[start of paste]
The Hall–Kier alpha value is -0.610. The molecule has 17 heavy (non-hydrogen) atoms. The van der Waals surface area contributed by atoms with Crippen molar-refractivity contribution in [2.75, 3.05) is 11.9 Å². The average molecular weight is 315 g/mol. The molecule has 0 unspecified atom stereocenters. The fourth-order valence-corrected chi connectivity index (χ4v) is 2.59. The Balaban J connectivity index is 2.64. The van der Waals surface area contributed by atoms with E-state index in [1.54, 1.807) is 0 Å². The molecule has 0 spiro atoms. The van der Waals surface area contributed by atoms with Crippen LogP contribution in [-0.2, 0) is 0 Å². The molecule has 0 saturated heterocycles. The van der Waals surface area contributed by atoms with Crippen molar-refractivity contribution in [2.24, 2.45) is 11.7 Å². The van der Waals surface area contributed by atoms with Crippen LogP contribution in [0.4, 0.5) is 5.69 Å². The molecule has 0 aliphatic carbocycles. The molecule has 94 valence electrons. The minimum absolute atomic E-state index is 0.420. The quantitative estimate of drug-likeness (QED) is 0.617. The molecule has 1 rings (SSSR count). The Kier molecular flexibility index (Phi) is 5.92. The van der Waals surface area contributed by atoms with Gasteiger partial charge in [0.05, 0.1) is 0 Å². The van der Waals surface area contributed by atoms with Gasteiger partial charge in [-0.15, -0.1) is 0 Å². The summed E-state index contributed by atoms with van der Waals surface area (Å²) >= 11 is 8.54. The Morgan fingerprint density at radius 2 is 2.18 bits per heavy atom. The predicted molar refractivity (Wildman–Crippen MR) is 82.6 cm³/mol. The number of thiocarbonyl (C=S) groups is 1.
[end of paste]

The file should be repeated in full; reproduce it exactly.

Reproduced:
The Hall–Kier alpha value is -0.610. The molecule has 17 heavy (non-hydrogen) atoms. The van der Waals surface area contributed by atoms with Crippen molar-refractivity contribution in [2.75, 3.05) is 11.9 Å². The average molecular weight is 315 g/mol. The molecule has 0 unspecified atom stereocenters. The fourth-order valence-corrected chi connectivity index (χ4v) is 2.59. The Balaban J connectivity index is 2.64. The van der Waals surface area contributed by atoms with E-state index in [1.54, 1.807) is 0 Å². The molecule has 0 spiro atoms. The van der Waals surface area contributed by atoms with Crippen LogP contribution in [-0.2, 0) is 0 Å². The molecule has 0 saturated heterocycles. The van der Waals surface area contributed by atoms with Crippen molar-refractivity contribution in [2.24, 2.45) is 11.7 Å². The van der Waals surface area contributed by atoms with Crippen LogP contribution in [0.4, 0.5) is 5.69 Å². The molecule has 0 aliphatic carbocycles. The molecule has 94 valence electrons. The minimum absolute atomic E-state index is 0.420. The quantitative estimate of drug-likeness (QED) is 0.617. The molecule has 1 rings (SSSR count). The Kier molecular flexibility index (Phi) is 5.92. The van der Waals surface area contributed by atoms with Gasteiger partial charge in [0.05, 0.1) is 0 Å². The van der Waals surface area contributed by atoms with Gasteiger partial charge in [-0.15, -0.1) is 0 Å². The summed E-state index contributed by atoms with van der Waals surface area (Å²) >= 11 is 8.54. The Morgan fingerprint density at radius 2 is 2.18 bits per heavy atom. The predicted molar refractivity (Wildman–Crippen MR) is 82.6 cm³/mol. The number of thiocarbonyl (C=S) groups is 1.